Like The Vagina Monologues, The Panza Monologues is a collection of short performances based on interviews and stories of different women. But instead of being about vaginas, it’s about panzas–Spanish for bellies. The play focuses on the lives of Latina women, putting the panza “front and center as a symbol that reveals the lurking truths about women’s thoughts, lives, loves, abuses, and lived conditions.”
The Panza Monologues premiered in 2003 as a reading at the Mujeres Activas en Letras y Cambios Sociales (MALCS) conference in San Antonio, TX and has since been staged at colleges throughout the Southwest. Cal State Long Beach recently put on a performance benefiting its first annual Chicana Feminisms conference and hopes to make the production an annual event.
From abusive relationships to being panzona to labor organizing, The Panza Monologues explores the connections between our bodies, our culture and politics from a Latina feminist perspective. I asked Virginia Grise (writer and performer) and Irma Mayorga (writer and director) how the play came into being.
Ms. Blog: What was the process of writing and creating The Panza Monologues?
Virginia Grise: I worked at a cultural center in San Antonio, and that’s where I met Irma. We worked very long, very grueling nonprofit hours, and I just started telling jokes and Irma would sit in the background and type up one-liners. There was a moment in which The Vagina Monologues came into town and somebody asked me, “Oh, are you going to see The Vagina Monologues?” And I said, “I don’t have to pay $40 to see The Vagina Monologues ‘cause I have my own panza monologues right here!”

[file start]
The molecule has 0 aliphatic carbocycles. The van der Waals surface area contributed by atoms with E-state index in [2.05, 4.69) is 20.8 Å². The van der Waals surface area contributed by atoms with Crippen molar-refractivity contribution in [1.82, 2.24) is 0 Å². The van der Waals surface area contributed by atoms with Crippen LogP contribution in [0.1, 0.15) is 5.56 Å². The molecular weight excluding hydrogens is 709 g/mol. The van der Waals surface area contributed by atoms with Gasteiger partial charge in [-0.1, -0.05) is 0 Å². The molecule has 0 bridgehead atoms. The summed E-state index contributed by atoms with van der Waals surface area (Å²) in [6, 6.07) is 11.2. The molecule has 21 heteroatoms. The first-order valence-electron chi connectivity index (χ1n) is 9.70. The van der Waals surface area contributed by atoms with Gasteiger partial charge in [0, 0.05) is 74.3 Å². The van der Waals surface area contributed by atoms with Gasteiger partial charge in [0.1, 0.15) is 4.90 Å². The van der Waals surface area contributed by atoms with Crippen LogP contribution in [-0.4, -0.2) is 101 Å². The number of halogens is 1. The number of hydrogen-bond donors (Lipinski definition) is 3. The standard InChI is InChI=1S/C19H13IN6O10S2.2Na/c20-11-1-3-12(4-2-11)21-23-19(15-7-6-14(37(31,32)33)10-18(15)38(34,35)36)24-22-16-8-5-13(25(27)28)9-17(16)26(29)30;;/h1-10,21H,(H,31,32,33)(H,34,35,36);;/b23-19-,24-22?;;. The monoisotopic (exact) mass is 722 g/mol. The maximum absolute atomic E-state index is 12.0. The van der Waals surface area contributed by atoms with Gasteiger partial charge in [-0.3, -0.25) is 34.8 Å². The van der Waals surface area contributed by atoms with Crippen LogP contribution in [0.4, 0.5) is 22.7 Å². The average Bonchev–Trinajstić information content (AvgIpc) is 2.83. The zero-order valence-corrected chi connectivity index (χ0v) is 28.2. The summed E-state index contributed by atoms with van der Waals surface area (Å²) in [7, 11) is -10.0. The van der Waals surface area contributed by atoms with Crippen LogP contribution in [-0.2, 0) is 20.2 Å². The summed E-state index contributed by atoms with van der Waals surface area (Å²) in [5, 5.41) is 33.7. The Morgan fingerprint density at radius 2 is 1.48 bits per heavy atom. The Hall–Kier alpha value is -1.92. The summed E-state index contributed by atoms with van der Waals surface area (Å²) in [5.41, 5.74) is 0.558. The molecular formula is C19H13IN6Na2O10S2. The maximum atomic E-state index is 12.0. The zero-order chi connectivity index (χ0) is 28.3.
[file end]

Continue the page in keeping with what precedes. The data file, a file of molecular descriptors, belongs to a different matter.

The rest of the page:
Irma Mayorga: Friends were like, “Yes! Do it, do it, do it!” Vicki and I just decided, “Yeah!” I took all the material that I was gathering and brought that to the table, and at the same time we generated new pieces. We asked other Mexican American women to write things for us–people who we knew were talented, or voices that we knew should be heard. Some women are not writers, and we went and collected their oral histories.
What do you see as the relationship between The Panza Monologues and The Vagina Monologues?
I.M.: We admire The Vagina Monologues, but before we could start talking about vaginas and cho chas and all these things–which are so not Latina to talk about–we have this other thing, which is our bodies, our bellies, our panzas. It’s very cultural: Everybody talks about panza, whether it’s, “Are you pregnant?” or “Are you heavy?” It was just a much more powerful cultural metaphor. Panza can mean the womb, it can mean anything that signifies reproductive organs, anything connected to biological femaleness, so it can touch on things that vagina would, but it’s less sexualized.
[We were] working at a political cultural center that was strongly feminist, and no matter what our political topic was it came back to our bodies. Unfortunately, [while] we were working hard for others, we were very unhealthy for ourselves–the long hours prohibited us from things like going to the gym, and on top of that we worked in a neighborhood that was infested with fast food because it wasn’t part of what we called the richer north part of our city. There’s a way that the geography of the city–which betrays class status–really determined what our food was, even though we knew better. As we were talking about our bodies, it all centered on panza, our bellies, and the fact that every one of us was kind of overweight. It’s also cultural–being Chicanas we were kind of fighting with our culture, too, the culture of rice and beans and starches and beautiful foods that weren’t helping.